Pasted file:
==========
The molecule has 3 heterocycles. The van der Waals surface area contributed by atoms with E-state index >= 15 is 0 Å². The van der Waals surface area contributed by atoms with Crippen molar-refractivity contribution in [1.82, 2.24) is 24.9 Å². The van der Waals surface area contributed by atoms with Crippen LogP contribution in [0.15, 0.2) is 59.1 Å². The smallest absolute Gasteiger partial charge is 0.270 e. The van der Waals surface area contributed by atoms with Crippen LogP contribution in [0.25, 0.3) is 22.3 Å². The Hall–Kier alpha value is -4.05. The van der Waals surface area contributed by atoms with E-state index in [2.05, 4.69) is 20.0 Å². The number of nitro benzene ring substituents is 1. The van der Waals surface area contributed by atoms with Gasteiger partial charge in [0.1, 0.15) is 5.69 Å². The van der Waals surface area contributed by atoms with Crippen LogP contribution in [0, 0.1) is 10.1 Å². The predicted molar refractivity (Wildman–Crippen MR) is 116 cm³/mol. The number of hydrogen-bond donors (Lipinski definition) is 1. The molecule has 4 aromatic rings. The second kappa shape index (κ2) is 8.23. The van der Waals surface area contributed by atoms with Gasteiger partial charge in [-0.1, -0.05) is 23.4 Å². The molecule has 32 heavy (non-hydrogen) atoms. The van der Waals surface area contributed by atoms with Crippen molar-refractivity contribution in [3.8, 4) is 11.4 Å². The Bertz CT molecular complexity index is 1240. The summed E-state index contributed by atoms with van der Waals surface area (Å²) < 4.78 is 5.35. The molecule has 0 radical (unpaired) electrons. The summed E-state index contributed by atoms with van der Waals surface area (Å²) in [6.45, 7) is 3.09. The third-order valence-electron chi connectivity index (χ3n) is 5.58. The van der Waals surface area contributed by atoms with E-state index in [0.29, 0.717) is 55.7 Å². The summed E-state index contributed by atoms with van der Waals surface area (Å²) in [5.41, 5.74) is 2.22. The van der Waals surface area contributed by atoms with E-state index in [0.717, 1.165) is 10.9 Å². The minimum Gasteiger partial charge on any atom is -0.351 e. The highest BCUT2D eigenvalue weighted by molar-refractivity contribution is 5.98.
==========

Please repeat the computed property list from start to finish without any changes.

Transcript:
The molecule has 3 heterocycles. The van der Waals surface area contributed by atoms with E-state index >= 15 is 0 Å². The van der Waals surface area contributed by atoms with Crippen molar-refractivity contribution in [1.82, 2.24) is 24.9 Å². The van der Waals surface area contributed by atoms with Crippen LogP contribution in [0.15, 0.2) is 59.1 Å². The smallest absolute Gasteiger partial charge is 0.270 e. The van der Waals surface area contributed by atoms with Crippen LogP contribution in [0.25, 0.3) is 22.3 Å². The Hall–Kier alpha value is -4.05. The van der Waals surface area contributed by atoms with E-state index in [2.05, 4.69) is 20.0 Å². The number of nitro benzene ring substituents is 1. The van der Waals surface area contributed by atoms with Gasteiger partial charge in [0.1, 0.15) is 5.69 Å². The van der Waals surface area contributed by atoms with Crippen LogP contribution in [0, 0.1) is 10.1 Å². The predicted molar refractivity (Wildman–Crippen MR) is 116 cm³/mol. The number of hydrogen-bond donors (Lipinski definition) is 1. The molecule has 4 aromatic rings. The second kappa shape index (κ2) is 8.23. The van der Waals surface area contributed by atoms with Gasteiger partial charge in [-0.1, -0.05) is 23.4 Å². The molecule has 32 heavy (non-hydrogen) atoms. The van der Waals surface area contributed by atoms with Crippen molar-refractivity contribution in [3.8, 4) is 11.4 Å². The Bertz CT molecular complexity index is 1240. The summed E-state index contributed by atoms with van der Waals surface area (Å²) < 4.78 is 5.35. The molecule has 0 radical (unpaired) electrons. The summed E-state index contributed by atoms with van der Waals surface area (Å²) in [6.45, 7) is 3.09. The third-order valence-electron chi connectivity index (χ3n) is 5.58. The van der Waals surface area contributed by atoms with E-state index in [0.29, 0.717) is 55.7 Å². The summed E-state index contributed by atoms with van der Waals surface area (Å²) in [5.41, 5.74) is 2.22. The van der Waals surface area contributed by atoms with E-state index in [0.717, 1.165) is 10.9 Å². The minimum Gasteiger partial charge on any atom is -0.351 e. The highest BCUT2D eigenvalue weighted by molar-refractivity contribution is 5.98.